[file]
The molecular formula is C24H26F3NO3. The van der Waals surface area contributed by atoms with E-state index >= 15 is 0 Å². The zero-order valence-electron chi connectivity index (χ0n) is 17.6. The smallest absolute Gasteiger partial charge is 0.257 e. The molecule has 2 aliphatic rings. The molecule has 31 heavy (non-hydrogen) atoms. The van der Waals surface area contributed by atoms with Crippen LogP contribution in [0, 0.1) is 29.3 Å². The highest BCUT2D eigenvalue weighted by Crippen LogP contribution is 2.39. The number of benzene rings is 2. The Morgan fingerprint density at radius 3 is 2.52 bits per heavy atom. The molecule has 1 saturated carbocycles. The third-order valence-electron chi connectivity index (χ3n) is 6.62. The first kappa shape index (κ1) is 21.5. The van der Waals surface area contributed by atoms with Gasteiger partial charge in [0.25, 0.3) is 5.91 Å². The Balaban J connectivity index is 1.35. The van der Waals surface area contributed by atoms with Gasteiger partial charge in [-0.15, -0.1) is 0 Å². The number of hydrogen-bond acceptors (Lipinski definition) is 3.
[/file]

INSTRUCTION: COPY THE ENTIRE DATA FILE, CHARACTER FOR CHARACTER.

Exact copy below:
The molecular formula is C24H26F3NO3. The van der Waals surface area contributed by atoms with E-state index >= 15 is 0 Å². The zero-order valence-electron chi connectivity index (χ0n) is 17.6. The smallest absolute Gasteiger partial charge is 0.257 e. The molecule has 2 aliphatic rings. The molecule has 31 heavy (non-hydrogen) atoms. The van der Waals surface area contributed by atoms with Crippen LogP contribution in [0, 0.1) is 29.3 Å². The highest BCUT2D eigenvalue weighted by Crippen LogP contribution is 2.39. The number of benzene rings is 2. The Morgan fingerprint density at radius 3 is 2.52 bits per heavy atom. The molecule has 1 saturated carbocycles. The third-order valence-electron chi connectivity index (χ3n) is 6.62. The first kappa shape index (κ1) is 21.5. The van der Waals surface area contributed by atoms with Gasteiger partial charge in [0.25, 0.3) is 5.91 Å². The Balaban J connectivity index is 1.35. The van der Waals surface area contributed by atoms with Gasteiger partial charge in [-0.15, -0.1) is 0 Å². The number of hydrogen-bond acceptors (Lipinski definition) is 3.